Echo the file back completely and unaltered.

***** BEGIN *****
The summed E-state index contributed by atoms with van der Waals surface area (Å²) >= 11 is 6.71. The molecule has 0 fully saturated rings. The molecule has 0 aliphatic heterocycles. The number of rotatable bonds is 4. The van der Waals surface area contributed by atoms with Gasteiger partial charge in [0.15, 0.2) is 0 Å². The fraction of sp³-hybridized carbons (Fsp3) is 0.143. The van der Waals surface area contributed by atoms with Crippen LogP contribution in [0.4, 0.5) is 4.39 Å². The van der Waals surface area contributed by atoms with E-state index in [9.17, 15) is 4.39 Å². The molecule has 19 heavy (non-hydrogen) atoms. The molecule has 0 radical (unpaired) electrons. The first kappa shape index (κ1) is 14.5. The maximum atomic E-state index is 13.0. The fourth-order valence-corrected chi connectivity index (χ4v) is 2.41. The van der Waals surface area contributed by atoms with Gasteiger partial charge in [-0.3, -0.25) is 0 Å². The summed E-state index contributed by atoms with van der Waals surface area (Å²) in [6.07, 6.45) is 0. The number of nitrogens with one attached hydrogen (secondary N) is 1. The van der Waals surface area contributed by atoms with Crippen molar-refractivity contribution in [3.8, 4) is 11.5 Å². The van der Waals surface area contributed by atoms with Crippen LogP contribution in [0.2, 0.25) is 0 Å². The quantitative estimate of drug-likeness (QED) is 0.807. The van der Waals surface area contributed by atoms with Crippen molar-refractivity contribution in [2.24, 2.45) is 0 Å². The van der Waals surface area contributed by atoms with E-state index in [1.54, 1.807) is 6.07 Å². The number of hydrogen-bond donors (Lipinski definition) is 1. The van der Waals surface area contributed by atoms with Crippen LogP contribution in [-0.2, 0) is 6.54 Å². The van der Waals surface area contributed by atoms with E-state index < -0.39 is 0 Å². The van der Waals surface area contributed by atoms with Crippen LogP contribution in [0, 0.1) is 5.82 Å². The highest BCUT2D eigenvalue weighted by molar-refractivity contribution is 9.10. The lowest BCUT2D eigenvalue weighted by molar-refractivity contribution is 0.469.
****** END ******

The summed E-state index contributed by atoms with van der Waals surface area (Å²) >= 11 is 6.71. The molecule has 0 fully saturated rings. The molecule has 0 aliphatic heterocycles. The number of rotatable bonds is 4. The van der Waals surface area contributed by atoms with Gasteiger partial charge in [0.15, 0.2) is 0 Å². The fraction of sp³-hybridized carbons (Fsp3) is 0.143. The van der Waals surface area contributed by atoms with Crippen LogP contribution in [0.4, 0.5) is 4.39 Å². The van der Waals surface area contributed by atoms with E-state index in [9.17, 15) is 4.39 Å². The molecule has 19 heavy (non-hydrogen) atoms. The molecule has 0 radical (unpaired) electrons. The first kappa shape index (κ1) is 14.5. The maximum atomic E-state index is 13.0. The fourth-order valence-corrected chi connectivity index (χ4v) is 2.41. The van der Waals surface area contributed by atoms with Gasteiger partial charge in [-0.3, -0.25) is 0 Å². The summed E-state index contributed by atoms with van der Waals surface area (Å²) in [6.07, 6.45) is 0. The number of nitrogens with one attached hydrogen (secondary N) is 1. The van der Waals surface area contributed by atoms with Crippen molar-refractivity contribution in [3.8, 4) is 11.5 Å². The van der Waals surface area contributed by atoms with Crippen LogP contribution in [0.2, 0.25) is 0 Å². The quantitative estimate of drug-likeness (QED) is 0.807. The van der Waals surface area contributed by atoms with Crippen molar-refractivity contribution in [2.24, 2.45) is 0 Å². The van der Waals surface area contributed by atoms with E-state index in [1.54, 1.807) is 6.07 Å². The number of hydrogen-bond donors (Lipinski definition) is 1. The van der Waals surface area contributed by atoms with Crippen LogP contribution in [-0.2, 0) is 6.54 Å². The van der Waals surface area contributed by atoms with E-state index < -0.39 is 0 Å². The van der Waals surface area contributed by atoms with Crippen LogP contribution in [0, 0.1) is 5.82 Å². The highest BCUT2D eigenvalue weighted by molar-refractivity contribution is 9.10. The lowest BCUT2D eigenvalue weighted by molar-refractivity contribution is 0.469.